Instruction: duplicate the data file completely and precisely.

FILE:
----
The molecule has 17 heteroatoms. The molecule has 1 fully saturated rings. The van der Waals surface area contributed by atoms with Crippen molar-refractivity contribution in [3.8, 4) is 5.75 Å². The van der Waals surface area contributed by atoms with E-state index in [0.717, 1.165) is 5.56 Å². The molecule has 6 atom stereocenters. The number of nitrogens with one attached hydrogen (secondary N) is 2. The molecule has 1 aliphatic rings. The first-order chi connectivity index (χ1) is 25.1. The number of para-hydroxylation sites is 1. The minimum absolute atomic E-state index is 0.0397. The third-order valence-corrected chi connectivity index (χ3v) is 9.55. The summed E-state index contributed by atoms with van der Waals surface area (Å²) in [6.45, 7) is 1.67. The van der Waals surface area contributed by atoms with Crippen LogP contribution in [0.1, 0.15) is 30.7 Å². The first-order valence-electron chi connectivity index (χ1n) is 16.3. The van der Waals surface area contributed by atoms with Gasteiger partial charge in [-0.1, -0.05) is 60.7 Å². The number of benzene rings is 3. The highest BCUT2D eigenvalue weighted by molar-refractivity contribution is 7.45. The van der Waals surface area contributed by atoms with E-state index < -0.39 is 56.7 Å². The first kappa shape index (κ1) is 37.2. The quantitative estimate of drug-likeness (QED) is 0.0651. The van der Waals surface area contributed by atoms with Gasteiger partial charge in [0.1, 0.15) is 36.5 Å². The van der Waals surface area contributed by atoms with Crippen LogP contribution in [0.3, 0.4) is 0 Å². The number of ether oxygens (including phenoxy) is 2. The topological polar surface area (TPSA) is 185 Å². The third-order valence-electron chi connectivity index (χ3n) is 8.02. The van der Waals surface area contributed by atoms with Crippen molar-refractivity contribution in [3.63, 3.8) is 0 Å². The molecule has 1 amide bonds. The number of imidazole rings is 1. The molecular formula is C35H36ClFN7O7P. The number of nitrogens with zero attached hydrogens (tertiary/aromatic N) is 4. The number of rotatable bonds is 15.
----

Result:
The molecule has 17 heteroatoms. The molecule has 1 fully saturated rings. The van der Waals surface area contributed by atoms with Crippen molar-refractivity contribution in [3.8, 4) is 5.75 Å². The van der Waals surface area contributed by atoms with E-state index in [0.717, 1.165) is 5.56 Å². The molecule has 6 atom stereocenters. The number of nitrogens with one attached hydrogen (secondary N) is 2. The molecule has 1 aliphatic rings. The first-order chi connectivity index (χ1) is 25.1. The number of para-hydroxylation sites is 1. The minimum absolute atomic E-state index is 0.0397. The third-order valence-corrected chi connectivity index (χ3v) is 9.55. The summed E-state index contributed by atoms with van der Waals surface area (Å²) in [6.45, 7) is 1.67. The van der Waals surface area contributed by atoms with Crippen LogP contribution in [0.1, 0.15) is 30.7 Å². The first-order valence-electron chi connectivity index (χ1n) is 16.3. The van der Waals surface area contributed by atoms with Gasteiger partial charge in [-0.1, -0.05) is 60.7 Å². The number of benzene rings is 3. The highest BCUT2D eigenvalue weighted by molar-refractivity contribution is 7.45. The van der Waals surface area contributed by atoms with E-state index < -0.39 is 56.7 Å². The first kappa shape index (κ1) is 37.2. The quantitative estimate of drug-likeness (QED) is 0.0651. The van der Waals surface area contributed by atoms with Gasteiger partial charge in [0.1, 0.15) is 36.5 Å². The van der Waals surface area contributed by atoms with Crippen LogP contribution in [0.3, 0.4) is 0 Å². The number of ether oxygens (including phenoxy) is 2. The topological polar surface area (TPSA) is 185 Å². The third-order valence-electron chi connectivity index (χ3n) is 8.02. The van der Waals surface area contributed by atoms with Crippen molar-refractivity contribution in [3.63, 3.8) is 0 Å². The molecule has 1 amide bonds. The number of imidazole rings is 1. The molecular formula is C35H36ClFN7O7P. The number of nitrogens with zero attached hydrogens (tertiary/aromatic N) is 4. The number of rotatable bonds is 15.